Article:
Product management vs. project management

If you want to be a bad product manager, confuse product
management with project management. The words are so close because the two concepts are so similar. Product managers should manage projects since they need to ensure that the projects get done. They’re both management roles (right?) so the skills and experience are virtually the same.
Project managers just get in the way and try to take control of the project away from the product manager.
If you want to be a good product manager, learn the difference
between product management and project management. Despite the similar names, there are big differences between product management and project management. Confusing them is common, even among those experienced in product development.
Project managers are responsible for the successful delivery of a project — a one-time endeavor with a goal, scope, deadline, budget, and other constraints. A project manager will work to align resources, manage issues and risks, and basically coordinate all of the various elements necessary to complete the project. As they relate to products, projects can be undertaken to build a product, to add new features to a product, or create new versions or extensions of a product. When the project is complete, the project manager will usually move move to a new project, which may be related to a different product.
Product managers are responsible for the overall and ongoing success of a product. Once the project to build the product is complete and the project manager has moved on, the product manager remains to manage the product through the entire lifecycle. Other projects related to the product may be initiated, with the product manager being the one constant stream throughout, defining the project goals and guiding the team to accomplish the business objectives that have been defined.
One challenge of the two roles is that they can appear to be at odds with each other. A product manager may want to add a lot of features to meet observed customer needs, but the project manager may want to keep scope as small as possible so that the project is delivered on time and under budget. Traditional definitions (and probably those above, too) often mischaracterize the project manager as singularly focused on getting the project finished on time and under budget without any concern as to whether it meets the market or customer needs.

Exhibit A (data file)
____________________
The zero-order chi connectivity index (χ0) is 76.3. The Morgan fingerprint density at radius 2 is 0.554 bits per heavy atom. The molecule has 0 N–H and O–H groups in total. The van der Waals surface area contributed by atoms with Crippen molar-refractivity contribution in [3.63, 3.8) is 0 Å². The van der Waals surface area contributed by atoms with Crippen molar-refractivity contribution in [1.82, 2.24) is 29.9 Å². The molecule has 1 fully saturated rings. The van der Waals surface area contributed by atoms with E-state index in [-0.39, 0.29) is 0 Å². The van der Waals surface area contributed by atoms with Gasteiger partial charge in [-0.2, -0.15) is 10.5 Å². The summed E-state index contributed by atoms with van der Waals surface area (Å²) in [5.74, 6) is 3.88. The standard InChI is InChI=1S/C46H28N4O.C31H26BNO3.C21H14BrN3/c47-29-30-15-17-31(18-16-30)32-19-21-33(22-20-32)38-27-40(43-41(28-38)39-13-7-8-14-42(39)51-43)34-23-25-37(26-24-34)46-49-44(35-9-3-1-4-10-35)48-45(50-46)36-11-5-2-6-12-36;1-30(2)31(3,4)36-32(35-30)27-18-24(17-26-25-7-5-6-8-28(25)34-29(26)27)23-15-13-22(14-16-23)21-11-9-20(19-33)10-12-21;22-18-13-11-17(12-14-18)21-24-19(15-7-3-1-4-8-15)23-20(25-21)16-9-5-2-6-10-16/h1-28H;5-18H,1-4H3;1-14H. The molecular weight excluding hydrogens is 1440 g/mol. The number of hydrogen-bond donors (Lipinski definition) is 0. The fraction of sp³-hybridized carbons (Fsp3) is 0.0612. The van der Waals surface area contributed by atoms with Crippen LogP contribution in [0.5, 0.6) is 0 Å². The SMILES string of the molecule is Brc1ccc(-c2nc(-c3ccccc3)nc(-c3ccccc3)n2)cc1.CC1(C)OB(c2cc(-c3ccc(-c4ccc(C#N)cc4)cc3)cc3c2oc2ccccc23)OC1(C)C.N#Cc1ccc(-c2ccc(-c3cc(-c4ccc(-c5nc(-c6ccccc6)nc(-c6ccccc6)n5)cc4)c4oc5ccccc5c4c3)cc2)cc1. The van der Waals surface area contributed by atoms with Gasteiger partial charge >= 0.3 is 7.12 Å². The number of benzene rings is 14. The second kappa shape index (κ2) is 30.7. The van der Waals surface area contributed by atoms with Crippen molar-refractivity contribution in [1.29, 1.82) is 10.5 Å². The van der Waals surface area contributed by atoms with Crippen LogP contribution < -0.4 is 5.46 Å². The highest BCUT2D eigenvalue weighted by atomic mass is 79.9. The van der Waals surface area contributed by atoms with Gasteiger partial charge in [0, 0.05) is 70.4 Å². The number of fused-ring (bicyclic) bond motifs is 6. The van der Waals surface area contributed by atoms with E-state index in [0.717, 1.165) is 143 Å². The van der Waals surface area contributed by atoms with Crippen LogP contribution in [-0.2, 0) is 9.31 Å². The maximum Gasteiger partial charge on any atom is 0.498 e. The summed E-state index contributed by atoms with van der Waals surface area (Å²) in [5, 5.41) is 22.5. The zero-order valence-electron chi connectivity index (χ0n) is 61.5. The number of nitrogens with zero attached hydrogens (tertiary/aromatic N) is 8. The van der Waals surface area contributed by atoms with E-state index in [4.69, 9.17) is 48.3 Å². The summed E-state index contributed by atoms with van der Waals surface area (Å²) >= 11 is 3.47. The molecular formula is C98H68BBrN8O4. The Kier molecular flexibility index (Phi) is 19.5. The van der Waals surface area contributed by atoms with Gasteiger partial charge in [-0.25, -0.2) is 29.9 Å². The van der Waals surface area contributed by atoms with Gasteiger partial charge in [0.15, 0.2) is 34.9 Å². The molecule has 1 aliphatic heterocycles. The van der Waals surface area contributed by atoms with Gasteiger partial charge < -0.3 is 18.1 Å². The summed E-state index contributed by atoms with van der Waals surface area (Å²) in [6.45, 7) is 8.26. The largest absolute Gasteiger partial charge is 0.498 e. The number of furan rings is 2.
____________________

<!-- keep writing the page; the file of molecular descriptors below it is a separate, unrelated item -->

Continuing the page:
Good product managers and good project managers are able to create a balance of these conflicts. Good project managers know that the true success of a project is not whether it is on time and within budget, but whether it meets the defined goals and objectives. Good product managers know that all
the features in the world will not matter if the project is continually delayed and never makes it to market or if it is too over budget to be completed.
Especially for web-based and technology products, the confusion between project and product management is common and potentially harmful to organizations who do not acknowledge the distinction. As Rob Grady writes in Are you a Web Project Manager or Web Product Manager? (Part I):
Today, as websites have become increasingly important in business, they are, unfortunately, still being managed as projects. This becomes a problem in meeting defined business objectives, prioritizing, having the right skills to manage what has now become a core business function.